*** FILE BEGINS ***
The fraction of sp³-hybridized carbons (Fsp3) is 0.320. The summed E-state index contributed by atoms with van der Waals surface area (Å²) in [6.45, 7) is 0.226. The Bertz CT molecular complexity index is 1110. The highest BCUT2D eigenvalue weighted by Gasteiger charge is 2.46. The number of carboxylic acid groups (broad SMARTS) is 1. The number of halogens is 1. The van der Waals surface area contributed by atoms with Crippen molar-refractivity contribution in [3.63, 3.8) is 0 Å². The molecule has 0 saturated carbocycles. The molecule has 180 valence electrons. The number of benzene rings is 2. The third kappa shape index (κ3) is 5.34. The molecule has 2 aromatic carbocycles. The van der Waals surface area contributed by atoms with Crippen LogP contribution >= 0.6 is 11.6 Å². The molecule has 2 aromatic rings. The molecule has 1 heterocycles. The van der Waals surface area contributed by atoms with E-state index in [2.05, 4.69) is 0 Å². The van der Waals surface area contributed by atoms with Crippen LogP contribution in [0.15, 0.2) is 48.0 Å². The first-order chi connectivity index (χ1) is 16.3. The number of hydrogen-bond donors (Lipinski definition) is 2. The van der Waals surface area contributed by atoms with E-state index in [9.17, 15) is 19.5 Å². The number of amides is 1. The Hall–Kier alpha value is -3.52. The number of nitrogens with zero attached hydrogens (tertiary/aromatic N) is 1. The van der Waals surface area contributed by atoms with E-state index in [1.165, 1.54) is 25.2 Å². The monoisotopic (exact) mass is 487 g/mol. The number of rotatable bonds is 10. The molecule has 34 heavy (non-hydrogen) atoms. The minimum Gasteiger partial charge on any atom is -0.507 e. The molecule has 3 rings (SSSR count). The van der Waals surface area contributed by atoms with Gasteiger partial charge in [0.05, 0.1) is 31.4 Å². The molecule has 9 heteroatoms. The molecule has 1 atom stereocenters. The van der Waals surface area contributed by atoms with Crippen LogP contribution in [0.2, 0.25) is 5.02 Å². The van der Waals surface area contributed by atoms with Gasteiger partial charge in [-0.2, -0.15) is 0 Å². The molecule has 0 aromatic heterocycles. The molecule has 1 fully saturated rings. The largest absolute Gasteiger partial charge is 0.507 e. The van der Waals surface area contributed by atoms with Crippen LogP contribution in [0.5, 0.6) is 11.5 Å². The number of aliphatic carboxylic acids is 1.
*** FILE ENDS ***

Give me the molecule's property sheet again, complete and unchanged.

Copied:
The fraction of sp³-hybridized carbons (Fsp3) is 0.320. The summed E-state index contributed by atoms with van der Waals surface area (Å²) in [6.45, 7) is 0.226. The Bertz CT molecular complexity index is 1110. The highest BCUT2D eigenvalue weighted by Gasteiger charge is 2.46. The number of carboxylic acid groups (broad SMARTS) is 1. The number of halogens is 1. The van der Waals surface area contributed by atoms with Crippen molar-refractivity contribution in [3.63, 3.8) is 0 Å². The molecule has 0 saturated carbocycles. The molecule has 180 valence electrons. The number of benzene rings is 2. The third kappa shape index (κ3) is 5.34. The molecule has 2 aromatic carbocycles. The van der Waals surface area contributed by atoms with Crippen LogP contribution >= 0.6 is 11.6 Å². The molecule has 2 aromatic rings. The molecule has 1 heterocycles. The van der Waals surface area contributed by atoms with E-state index in [2.05, 4.69) is 0 Å². The van der Waals surface area contributed by atoms with Crippen LogP contribution in [0.15, 0.2) is 48.0 Å². The first-order chi connectivity index (χ1) is 16.3. The number of hydrogen-bond donors (Lipinski definition) is 2. The van der Waals surface area contributed by atoms with E-state index in [9.17, 15) is 19.5 Å². The number of amides is 1. The Hall–Kier alpha value is -3.52. The number of nitrogens with zero attached hydrogens (tertiary/aromatic N) is 1. The van der Waals surface area contributed by atoms with E-state index in [1.165, 1.54) is 25.2 Å². The monoisotopic (exact) mass is 487 g/mol. The number of rotatable bonds is 10. The molecule has 34 heavy (non-hydrogen) atoms. The minimum Gasteiger partial charge on any atom is -0.507 e. The molecule has 3 rings (SSSR count). The van der Waals surface area contributed by atoms with Gasteiger partial charge in [0.05, 0.1) is 31.4 Å². The molecule has 9 heteroatoms. The molecule has 1 atom stereocenters. The van der Waals surface area contributed by atoms with Crippen LogP contribution in [0.2, 0.25) is 5.02 Å². The van der Waals surface area contributed by atoms with Gasteiger partial charge in [-0.2, -0.15) is 0 Å². The molecule has 0 aromatic heterocycles. The molecule has 1 fully saturated rings. The largest absolute Gasteiger partial charge is 0.507 e. The van der Waals surface area contributed by atoms with Crippen LogP contribution in [0.5, 0.6) is 11.5 Å². The number of aliphatic carboxylic acids is 1.